We are the no.1 Rotherham Martial Art club because of our highly effective classes.
One of the main reasons parents bring their children to our Rotherham Martial Arts club is because of our anti-bullying classes.
Here are some tips from us to help guide your children and young people.
Children are less likely to be picked on if they walk and sit with awareness, calm and confidence. Awareness, calm and confidence means keeping one’s head up, back straight, taking assertive steps, looking around, having a peaceful face and body, and moving away from people who might cause trouble.
Show your child the difference between being passive, aggressive and assertive in body language, tone of voice and choice of words. Have your child walk across the floor, coaching her or him to be successful, by saying for example; “That’s great!” “Now take bigger steps”, “Look around you” “Straighten your back.” etc.
If a bully is threatening your child in a situation where she or he cannot just leave, your child needs to be able to set a clear boundary.
Pretend to poke your child in the back (do this very gently; the idea is not to be hurtful!). Coach your child to turn, stand up tall, put his or her hands up in front of the body like a fence, palms out and open, and say “Stop!”
Coach your child to have a calm but clear voice and polite firm words- not whiney and not aggressive. Show how to do it and praise your child for trying -even though she or he does not get it right to begin with. Realize that this might be very hard and triggering for your child (and maybe for you too).
Children need support to learn these skills. The idea is that your child takes charge of his or her space by moving away and, if need be, setting boundaries as soon as a problem is about to start – so that your child doesn’t wait until the bullying is already happening.
We teach our children to use their voice in our classes and its a powerful weapon. If your child does get into a situation where somebody is trying to push or hit you could practice by holding your child gently and acting as if you are going to do the action gently. Coach your child to pull away and yell NO! really loudly. Coach him or her to say “STOP! I don’t like that!” Coach your child to look the bully in the eyes and speak in a firm voice with both hands up and in front like a fence. Teach your child to leave and go to an adult for help.
Protecting Your Feelings From Name-Calling
Schools, youth groups, and families should create harassment-free zones just as workplaces should. However, you can teach children how to protect themselves from insults. Tell your child that saying something mean back makes the problem bigger, not better.
One way to take the power out of hurting words by is saying them out loud and imagining throwing them away. Doing this physically and out loud at home will help a child to do this in his or her imagination at school.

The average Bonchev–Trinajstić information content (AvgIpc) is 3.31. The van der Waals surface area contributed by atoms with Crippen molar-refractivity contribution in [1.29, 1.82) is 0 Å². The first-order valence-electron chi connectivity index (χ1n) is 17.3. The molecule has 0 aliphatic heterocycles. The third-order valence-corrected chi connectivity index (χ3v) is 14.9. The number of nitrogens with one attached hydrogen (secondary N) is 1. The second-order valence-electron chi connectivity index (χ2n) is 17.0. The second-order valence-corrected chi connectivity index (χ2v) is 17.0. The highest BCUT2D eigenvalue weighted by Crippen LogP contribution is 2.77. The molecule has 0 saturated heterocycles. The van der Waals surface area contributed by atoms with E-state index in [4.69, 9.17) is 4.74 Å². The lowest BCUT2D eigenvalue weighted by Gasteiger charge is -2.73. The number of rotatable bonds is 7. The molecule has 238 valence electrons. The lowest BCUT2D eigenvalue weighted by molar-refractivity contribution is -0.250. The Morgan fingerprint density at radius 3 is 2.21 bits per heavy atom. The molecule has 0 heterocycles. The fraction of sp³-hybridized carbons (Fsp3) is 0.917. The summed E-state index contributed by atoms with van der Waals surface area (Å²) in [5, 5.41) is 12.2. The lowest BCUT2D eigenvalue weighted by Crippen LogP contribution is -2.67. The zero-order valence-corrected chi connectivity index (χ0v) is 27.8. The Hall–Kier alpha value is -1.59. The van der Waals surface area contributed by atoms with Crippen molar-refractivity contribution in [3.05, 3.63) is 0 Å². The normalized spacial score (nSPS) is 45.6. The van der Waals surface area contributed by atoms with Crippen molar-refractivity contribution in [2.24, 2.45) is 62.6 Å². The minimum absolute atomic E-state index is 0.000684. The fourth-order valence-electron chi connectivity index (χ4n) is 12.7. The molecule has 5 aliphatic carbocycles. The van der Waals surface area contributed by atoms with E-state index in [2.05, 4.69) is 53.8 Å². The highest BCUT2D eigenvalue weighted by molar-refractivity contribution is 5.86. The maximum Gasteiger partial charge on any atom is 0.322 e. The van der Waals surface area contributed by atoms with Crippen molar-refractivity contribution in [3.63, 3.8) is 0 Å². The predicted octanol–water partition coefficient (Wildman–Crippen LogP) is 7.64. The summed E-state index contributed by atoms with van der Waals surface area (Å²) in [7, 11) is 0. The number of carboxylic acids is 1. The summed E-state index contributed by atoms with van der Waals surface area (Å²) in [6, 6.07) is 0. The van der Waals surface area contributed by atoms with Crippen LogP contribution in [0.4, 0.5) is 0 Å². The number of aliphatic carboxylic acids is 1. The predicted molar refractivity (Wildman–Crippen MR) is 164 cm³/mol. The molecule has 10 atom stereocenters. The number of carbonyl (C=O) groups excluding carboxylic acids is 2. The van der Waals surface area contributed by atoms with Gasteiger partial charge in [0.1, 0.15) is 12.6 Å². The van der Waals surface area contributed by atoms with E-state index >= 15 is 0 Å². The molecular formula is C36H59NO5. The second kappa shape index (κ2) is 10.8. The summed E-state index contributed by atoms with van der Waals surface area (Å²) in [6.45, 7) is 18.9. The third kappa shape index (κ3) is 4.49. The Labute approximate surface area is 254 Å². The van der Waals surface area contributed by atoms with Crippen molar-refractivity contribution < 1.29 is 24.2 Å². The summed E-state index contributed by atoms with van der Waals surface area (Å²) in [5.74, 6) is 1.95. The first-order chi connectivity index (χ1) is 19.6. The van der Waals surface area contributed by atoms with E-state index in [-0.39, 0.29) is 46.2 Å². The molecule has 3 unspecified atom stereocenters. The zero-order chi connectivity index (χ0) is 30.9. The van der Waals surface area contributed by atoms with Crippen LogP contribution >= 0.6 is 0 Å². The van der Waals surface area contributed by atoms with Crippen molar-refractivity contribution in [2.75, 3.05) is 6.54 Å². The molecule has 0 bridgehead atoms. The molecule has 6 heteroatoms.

Help your child practice throwing the mean things that other people are saying into a trash can. Have your child then say something positive out loud to himself or herself to take in. For example, if someone says, “I don’t like you, ” you can throw those words away and say, “I like myself.” If someone says, “You are stupid” you can throw those words away and say, “I’m smart.” If someone says, “I don’t want to play with you” then you can throw those words away and say, “I will find another friend.”
Don t become isolated
Being left out is a major form of bullying. Exclusion should be clearly against the rules at school. A child can practice persisting in asking to join a game.
Pretend to be a bully who wants to exclude.
Have your child walk up and say, “I want to play.” Coach your child to sound and look positive and friendly, not whiny or aggressive.
Ask your child the reasons that kids give for excluding him or her. Use those reasons so your child can practice persisting. For example, if the reason is, “You’re not good enough,” your child can practice saying “I’ll get better if I practice!” If the reason is, “There are too many already,” your child might practice saying, “There’s always room for one more.” If the reason is, “You cheated last time,” your child might practice saying, “I did not understand the rules. Let’s make sure we agree on the rules this time.”
Using Physical Self-Defence as a Last Resort
Children need to know when they have the right to hurt someone to stop that person from hurting them. At Aktive Martial Arts, we teach that fighting is a last resort – when you are about to be harmed and you can’t leave or get help.
Families have different rules about where they draw the line. Schools will often punish a child who fights back unless parents warn the school in writing ahead of time that, since the school has not protected their children, they will back their children up if they have to fight.
Learning physical self defense helps most children become more confident, even if they never have to use these skills in a real-life situation. Just being more confident helps children to avoid being chosen as a victim most of the time.
There are different self defence techniques for bullying than for more dangerous situations – enrol your child at Aktive Martial Arts to give the tools to overcoming bullying.